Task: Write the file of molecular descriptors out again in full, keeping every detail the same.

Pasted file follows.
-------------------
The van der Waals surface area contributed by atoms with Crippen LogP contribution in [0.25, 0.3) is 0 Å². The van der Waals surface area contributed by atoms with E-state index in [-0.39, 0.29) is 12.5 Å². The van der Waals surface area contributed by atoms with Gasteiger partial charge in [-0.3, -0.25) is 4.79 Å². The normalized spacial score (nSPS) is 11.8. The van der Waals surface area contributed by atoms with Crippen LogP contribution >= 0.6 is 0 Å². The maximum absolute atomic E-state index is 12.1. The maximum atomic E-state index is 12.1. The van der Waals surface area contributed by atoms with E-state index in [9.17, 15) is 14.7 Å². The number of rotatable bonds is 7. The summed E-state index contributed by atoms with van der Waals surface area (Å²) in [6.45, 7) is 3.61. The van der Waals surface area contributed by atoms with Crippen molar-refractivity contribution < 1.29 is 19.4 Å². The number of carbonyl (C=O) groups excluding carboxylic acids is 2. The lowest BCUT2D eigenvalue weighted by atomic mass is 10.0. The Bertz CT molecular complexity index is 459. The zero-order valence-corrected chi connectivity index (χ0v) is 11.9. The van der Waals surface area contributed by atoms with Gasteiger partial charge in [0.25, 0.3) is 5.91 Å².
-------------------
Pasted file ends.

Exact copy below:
The van der Waals surface area contributed by atoms with Crippen LogP contribution in [0.25, 0.3) is 0 Å². The van der Waals surface area contributed by atoms with E-state index in [-0.39, 0.29) is 12.5 Å². The van der Waals surface area contributed by atoms with Gasteiger partial charge in [-0.3, -0.25) is 4.79 Å². The normalized spacial score (nSPS) is 11.8. The van der Waals surface area contributed by atoms with Crippen LogP contribution >= 0.6 is 0 Å². The maximum absolute atomic E-state index is 12.1. The maximum atomic E-state index is 12.1. The van der Waals surface area contributed by atoms with E-state index in [9.17, 15) is 14.7 Å². The number of rotatable bonds is 7. The summed E-state index contributed by atoms with van der Waals surface area (Å²) in [6.45, 7) is 3.61. The van der Waals surface area contributed by atoms with Crippen molar-refractivity contribution < 1.29 is 19.4 Å². The number of carbonyl (C=O) groups excluding carboxylic acids is 2. The lowest BCUT2D eigenvalue weighted by atomic mass is 10.0. The Bertz CT molecular complexity index is 459. The zero-order valence-corrected chi connectivity index (χ0v) is 11.9. The van der Waals surface area contributed by atoms with Gasteiger partial charge in [0.25, 0.3) is 5.91 Å².